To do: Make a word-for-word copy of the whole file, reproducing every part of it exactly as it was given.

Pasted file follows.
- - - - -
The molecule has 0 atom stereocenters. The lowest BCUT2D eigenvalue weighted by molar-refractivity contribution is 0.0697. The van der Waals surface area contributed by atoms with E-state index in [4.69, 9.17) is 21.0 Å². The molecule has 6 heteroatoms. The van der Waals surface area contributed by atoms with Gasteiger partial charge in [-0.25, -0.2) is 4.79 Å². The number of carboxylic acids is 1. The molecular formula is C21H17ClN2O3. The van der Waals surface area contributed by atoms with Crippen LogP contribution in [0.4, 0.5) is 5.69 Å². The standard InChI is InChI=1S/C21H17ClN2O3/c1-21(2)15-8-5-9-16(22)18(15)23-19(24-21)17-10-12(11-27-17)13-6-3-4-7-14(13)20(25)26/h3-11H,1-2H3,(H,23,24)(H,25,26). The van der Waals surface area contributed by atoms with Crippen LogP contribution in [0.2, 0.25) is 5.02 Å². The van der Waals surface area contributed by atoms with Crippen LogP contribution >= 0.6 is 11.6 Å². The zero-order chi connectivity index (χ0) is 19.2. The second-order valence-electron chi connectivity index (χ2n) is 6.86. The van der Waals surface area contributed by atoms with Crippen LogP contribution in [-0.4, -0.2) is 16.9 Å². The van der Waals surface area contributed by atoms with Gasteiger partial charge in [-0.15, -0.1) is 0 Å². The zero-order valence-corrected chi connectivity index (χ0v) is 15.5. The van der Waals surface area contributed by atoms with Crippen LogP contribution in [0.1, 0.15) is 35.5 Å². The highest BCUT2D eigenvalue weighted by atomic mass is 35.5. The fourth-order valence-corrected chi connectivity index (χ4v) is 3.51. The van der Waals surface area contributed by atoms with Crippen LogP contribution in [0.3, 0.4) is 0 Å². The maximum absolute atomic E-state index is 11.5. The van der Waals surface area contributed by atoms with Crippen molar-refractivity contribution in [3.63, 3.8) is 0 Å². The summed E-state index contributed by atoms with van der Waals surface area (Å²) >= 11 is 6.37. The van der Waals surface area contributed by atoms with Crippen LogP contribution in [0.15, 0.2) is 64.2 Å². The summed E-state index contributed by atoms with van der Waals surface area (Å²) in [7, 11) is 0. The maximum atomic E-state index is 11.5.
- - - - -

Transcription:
The molecule has 0 atom stereocenters. The lowest BCUT2D eigenvalue weighted by molar-refractivity contribution is 0.0697. The van der Waals surface area contributed by atoms with E-state index in [4.69, 9.17) is 21.0 Å². The molecule has 6 heteroatoms. The van der Waals surface area contributed by atoms with Gasteiger partial charge in [-0.25, -0.2) is 4.79 Å². The number of carboxylic acids is 1. The molecular formula is C21H17ClN2O3. The van der Waals surface area contributed by atoms with Crippen LogP contribution in [0.4, 0.5) is 5.69 Å². The standard InChI is InChI=1S/C21H17ClN2O3/c1-21(2)15-8-5-9-16(22)18(15)23-19(24-21)17-10-12(11-27-17)13-6-3-4-7-14(13)20(25)26/h3-11H,1-2H3,(H,23,24)(H,25,26). The van der Waals surface area contributed by atoms with Crippen LogP contribution in [0.2, 0.25) is 5.02 Å². The van der Waals surface area contributed by atoms with Crippen LogP contribution >= 0.6 is 11.6 Å². The zero-order chi connectivity index (χ0) is 19.2. The second-order valence-electron chi connectivity index (χ2n) is 6.86. The van der Waals surface area contributed by atoms with Crippen LogP contribution in [-0.4, -0.2) is 16.9 Å². The van der Waals surface area contributed by atoms with Gasteiger partial charge in [-0.15, -0.1) is 0 Å². The zero-order valence-corrected chi connectivity index (χ0v) is 15.5. The van der Waals surface area contributed by atoms with Crippen LogP contribution in [0.1, 0.15) is 35.5 Å². The highest BCUT2D eigenvalue weighted by atomic mass is 35.5. The fourth-order valence-corrected chi connectivity index (χ4v) is 3.51. The van der Waals surface area contributed by atoms with Crippen LogP contribution in [0.3, 0.4) is 0 Å². The maximum absolute atomic E-state index is 11.5. The van der Waals surface area contributed by atoms with Crippen molar-refractivity contribution in [3.63, 3.8) is 0 Å². The summed E-state index contributed by atoms with van der Waals surface area (Å²) >= 11 is 6.37. The van der Waals surface area contributed by atoms with Crippen LogP contribution in [0.15, 0.2) is 64.2 Å². The summed E-state index contributed by atoms with van der Waals surface area (Å²) in [7, 11) is 0. The maximum atomic E-state index is 11.5.